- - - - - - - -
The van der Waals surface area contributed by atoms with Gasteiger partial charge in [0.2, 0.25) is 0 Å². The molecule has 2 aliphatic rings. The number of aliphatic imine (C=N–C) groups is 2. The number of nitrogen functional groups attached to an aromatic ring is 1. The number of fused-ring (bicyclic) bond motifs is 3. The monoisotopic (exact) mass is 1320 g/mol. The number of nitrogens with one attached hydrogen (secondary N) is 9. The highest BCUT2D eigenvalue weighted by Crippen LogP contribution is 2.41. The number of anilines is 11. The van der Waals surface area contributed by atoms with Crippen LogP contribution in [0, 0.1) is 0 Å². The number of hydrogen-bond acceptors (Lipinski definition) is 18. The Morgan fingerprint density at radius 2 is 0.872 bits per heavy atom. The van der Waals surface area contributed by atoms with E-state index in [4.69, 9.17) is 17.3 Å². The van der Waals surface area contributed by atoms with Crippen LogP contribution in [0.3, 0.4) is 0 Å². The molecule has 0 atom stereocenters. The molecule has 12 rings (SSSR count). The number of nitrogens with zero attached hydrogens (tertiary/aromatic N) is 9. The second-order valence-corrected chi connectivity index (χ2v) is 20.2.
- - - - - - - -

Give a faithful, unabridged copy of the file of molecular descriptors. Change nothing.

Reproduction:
The van der Waals surface area contributed by atoms with Gasteiger partial charge in [0.2, 0.25) is 0 Å². The molecule has 2 aliphatic rings. The number of aliphatic imine (C=N–C) groups is 2. The number of nitrogen functional groups attached to an aromatic ring is 1. The number of fused-ring (bicyclic) bond motifs is 3. The monoisotopic (exact) mass is 1320 g/mol. The number of nitrogens with one attached hydrogen (secondary N) is 9. The highest BCUT2D eigenvalue weighted by Crippen LogP contribution is 2.41. The number of anilines is 11. The van der Waals surface area contributed by atoms with Crippen LogP contribution in [0, 0.1) is 0 Å². The number of hydrogen-bond acceptors (Lipinski definition) is 18. The Morgan fingerprint density at radius 2 is 0.872 bits per heavy atom. The van der Waals surface area contributed by atoms with E-state index in [4.69, 9.17) is 17.3 Å². The van der Waals surface area contributed by atoms with Crippen LogP contribution in [0.3, 0.4) is 0 Å². The molecule has 0 atom stereocenters. The molecule has 12 rings (SSSR count). The number of nitrogens with zero attached hydrogens (tertiary/aromatic N) is 9. The second-order valence-corrected chi connectivity index (χ2v) is 20.2.